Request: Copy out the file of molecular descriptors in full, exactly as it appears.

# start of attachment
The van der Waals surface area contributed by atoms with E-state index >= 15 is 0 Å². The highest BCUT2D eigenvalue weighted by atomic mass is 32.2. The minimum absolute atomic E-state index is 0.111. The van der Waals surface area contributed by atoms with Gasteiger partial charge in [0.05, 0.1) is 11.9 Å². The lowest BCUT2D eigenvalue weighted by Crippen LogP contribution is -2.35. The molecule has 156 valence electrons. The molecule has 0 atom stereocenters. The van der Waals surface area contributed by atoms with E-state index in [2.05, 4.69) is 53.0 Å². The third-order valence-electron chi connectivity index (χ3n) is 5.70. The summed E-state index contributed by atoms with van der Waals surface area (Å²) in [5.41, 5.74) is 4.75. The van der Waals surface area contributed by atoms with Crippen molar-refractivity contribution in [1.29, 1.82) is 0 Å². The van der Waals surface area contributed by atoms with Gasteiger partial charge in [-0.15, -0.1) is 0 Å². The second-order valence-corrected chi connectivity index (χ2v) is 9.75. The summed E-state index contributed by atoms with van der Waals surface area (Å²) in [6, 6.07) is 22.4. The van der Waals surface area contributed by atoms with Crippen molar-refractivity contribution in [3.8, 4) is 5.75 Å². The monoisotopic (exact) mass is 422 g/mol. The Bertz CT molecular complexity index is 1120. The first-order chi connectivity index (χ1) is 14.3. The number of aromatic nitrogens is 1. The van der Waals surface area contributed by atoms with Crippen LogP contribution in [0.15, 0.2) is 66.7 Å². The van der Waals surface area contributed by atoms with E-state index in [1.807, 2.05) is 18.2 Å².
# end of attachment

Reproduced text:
The van der Waals surface area contributed by atoms with E-state index >= 15 is 0 Å². The highest BCUT2D eigenvalue weighted by atomic mass is 32.2. The minimum absolute atomic E-state index is 0.111. The van der Waals surface area contributed by atoms with Gasteiger partial charge in [0.05, 0.1) is 11.9 Å². The lowest BCUT2D eigenvalue weighted by Crippen LogP contribution is -2.35. The molecule has 156 valence electrons. The molecule has 0 atom stereocenters. The van der Waals surface area contributed by atoms with E-state index in [2.05, 4.69) is 53.0 Å². The third-order valence-electron chi connectivity index (χ3n) is 5.70. The summed E-state index contributed by atoms with van der Waals surface area (Å²) in [5.41, 5.74) is 4.75. The van der Waals surface area contributed by atoms with Crippen molar-refractivity contribution in [1.29, 1.82) is 0 Å². The van der Waals surface area contributed by atoms with Gasteiger partial charge in [-0.15, -0.1) is 0 Å². The second-order valence-corrected chi connectivity index (χ2v) is 9.75. The summed E-state index contributed by atoms with van der Waals surface area (Å²) in [6, 6.07) is 22.4. The van der Waals surface area contributed by atoms with Crippen molar-refractivity contribution in [3.8, 4) is 5.75 Å². The monoisotopic (exact) mass is 422 g/mol. The Bertz CT molecular complexity index is 1120. The first-order chi connectivity index (χ1) is 14.3. The number of aromatic nitrogens is 1. The van der Waals surface area contributed by atoms with Crippen LogP contribution in [0.15, 0.2) is 66.7 Å². The van der Waals surface area contributed by atoms with E-state index in [1.807, 2.05) is 18.2 Å².